Even when we are doing our best to make smart choices when food shopping, it is difficult to resist well-designed packaging, clever advertising and nutritious-sounding product descriptions. As we know, packaged food is a huge business and the food industry has become expert at convincing us to buy expensive and attractive items which appear healthy.
Author: Laura Kraber
When you’re fighting a cold, a headache or other minor ailment, home remedies can offer powerful support. Through research, education and lots of trial and error, I’ve built up quite a supply of natural remedies, and my medicine cabinet is overflowing with ingredients to help me and my family through everything from digestive complaints to cold and flu season.
Here our the top 10 natural remedies to support your health and the health of your families and friends.
Although they look appetizing and may even taste great, restaurant take-out and grocery-store prepared meals are often full of unnecessary sugar, sodium, toxic vegetable oils (such as soybean and cottonseed oil), and factory-farmed meats and dairy. We know that home-cooked meals are almost always the more nutritious option, but given our jam-packed schedules, making the time to shop and cook, (and clean up afterward!) can be daunting. Healthy home cooking inevitably involves sourcing fresh produce — something you can aim to do monthly.
Of the many resolutions we can make this year to improve our health, spending more time in the kitchen is one of my top recommendations. As numerous studies have shown, increased home cooking correlates directly with healthier dietary patterns. Thanks to the food industry’s sugary, salt-laden, factory-farmed foods, home-cooked meals are almost always healthier than prepared and restaurant meals.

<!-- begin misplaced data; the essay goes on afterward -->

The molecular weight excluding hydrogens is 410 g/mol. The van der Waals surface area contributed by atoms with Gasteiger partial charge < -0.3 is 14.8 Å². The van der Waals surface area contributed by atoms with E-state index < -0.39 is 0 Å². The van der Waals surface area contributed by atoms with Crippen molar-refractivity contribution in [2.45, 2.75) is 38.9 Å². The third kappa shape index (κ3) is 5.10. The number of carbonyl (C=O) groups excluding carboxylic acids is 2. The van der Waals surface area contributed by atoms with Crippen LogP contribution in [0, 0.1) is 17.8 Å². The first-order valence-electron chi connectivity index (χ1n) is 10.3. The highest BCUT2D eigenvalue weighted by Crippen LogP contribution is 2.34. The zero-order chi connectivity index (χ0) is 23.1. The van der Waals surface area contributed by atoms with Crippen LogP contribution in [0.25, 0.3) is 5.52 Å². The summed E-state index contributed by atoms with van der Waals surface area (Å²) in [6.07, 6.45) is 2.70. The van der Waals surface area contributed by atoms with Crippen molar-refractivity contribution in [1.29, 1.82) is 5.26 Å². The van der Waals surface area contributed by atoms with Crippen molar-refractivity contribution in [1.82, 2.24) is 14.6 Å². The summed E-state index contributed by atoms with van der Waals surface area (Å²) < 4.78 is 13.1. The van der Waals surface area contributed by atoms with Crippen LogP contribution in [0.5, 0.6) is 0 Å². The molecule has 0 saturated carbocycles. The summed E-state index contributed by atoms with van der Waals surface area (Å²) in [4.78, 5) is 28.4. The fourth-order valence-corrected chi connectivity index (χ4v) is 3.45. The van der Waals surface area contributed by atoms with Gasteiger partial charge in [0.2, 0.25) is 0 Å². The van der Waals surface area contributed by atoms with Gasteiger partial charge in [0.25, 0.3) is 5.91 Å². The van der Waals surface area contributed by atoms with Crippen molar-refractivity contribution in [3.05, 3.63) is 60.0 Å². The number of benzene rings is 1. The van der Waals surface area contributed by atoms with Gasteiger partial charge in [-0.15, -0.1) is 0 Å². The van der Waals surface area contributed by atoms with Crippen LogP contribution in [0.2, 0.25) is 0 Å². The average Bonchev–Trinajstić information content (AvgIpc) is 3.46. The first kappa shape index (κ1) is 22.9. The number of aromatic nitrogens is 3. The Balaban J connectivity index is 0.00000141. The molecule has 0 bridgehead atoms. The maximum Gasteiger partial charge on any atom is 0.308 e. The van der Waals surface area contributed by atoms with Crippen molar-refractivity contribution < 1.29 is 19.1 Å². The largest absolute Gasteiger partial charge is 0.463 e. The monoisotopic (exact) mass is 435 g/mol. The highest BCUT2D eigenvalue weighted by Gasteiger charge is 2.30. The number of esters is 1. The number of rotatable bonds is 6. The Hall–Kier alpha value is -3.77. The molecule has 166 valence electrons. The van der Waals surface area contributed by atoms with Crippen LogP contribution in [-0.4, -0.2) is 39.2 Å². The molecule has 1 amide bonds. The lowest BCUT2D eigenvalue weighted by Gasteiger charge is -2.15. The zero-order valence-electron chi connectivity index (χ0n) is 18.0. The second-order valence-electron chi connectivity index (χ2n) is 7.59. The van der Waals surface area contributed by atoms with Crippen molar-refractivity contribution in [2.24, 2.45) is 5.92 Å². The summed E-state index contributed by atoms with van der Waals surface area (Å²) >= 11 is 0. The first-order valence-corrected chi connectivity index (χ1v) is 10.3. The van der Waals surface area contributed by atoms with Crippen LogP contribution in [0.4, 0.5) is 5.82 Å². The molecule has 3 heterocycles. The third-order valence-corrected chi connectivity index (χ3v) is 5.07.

As a nutritionist and health coach, I spend my days helping people change their diet in order to change their health. It is deeply rewarding to witness the transformative effects that nutrition brings to health and well-being. In my efforts to understand and translate science-based research for the benefit of my clients, last month I joined the Oldways conference, Finding Common Ground, where diet and nutrition experts convened for two days to reach consensus on what Americans should be eating. It was thrilling to listen to the world’s top nutrition scientists debating the merits of competing dietary philosophies.
Our relationship to food is inextricably connected to our cultural and family traditions, our social lives and our daily routines. Whether fueled by boredom, anger, or sadness, it is all too easy to eat for reasons other than hunger — “emotional eating”— which can lead to weight gain, sugar addiction, digestive distress, and other problems.
Apples are the ultimate fruit; they are readily available, store well in the fridge, and are perfectly portable for on-the-go munching. Slather a spoonful of nut butter on apple slices for a satisfying, protein-rich snack, or bake a cinnamon-sprinkled apple and serve with whipped cream or coconut cream for a healthy treat. Then there’s the ultimate favorite: the apple crisp.
In the early days of fall, nothing is nicer than gathering around a fragrant and nourishing stew at dinnertime. Braising is one of my favorite cooking techniques because it offers so much flavor with so little fuss. After quickly searing both sides of the meat, simply add liquid (wine, bone broth, vegetable stock) and let simmer.
Although time-consuming and arguably tedious, packing a lunch for yourself or your children can be a powerful way to express your love and support and set a healthy intention for the day. At its core, preparing food for others is an act of love — and, as a parent, one of the most potent powers we possess is to support our children’s health. Embrace the chance to make the meal special, healthy and tasty and your children will feel the depth of your care for them.
Last week, Katrine shared her healthy snack swaps and this week, I’m giving you more with a focus on mealtime. Sugary and/or high starch foods are ubiquitous in our culture but that doesn’t make them good choices. It may seem difficult to give up our favorite foods, but, ultimately, making changes to your diet simply means creating new habits.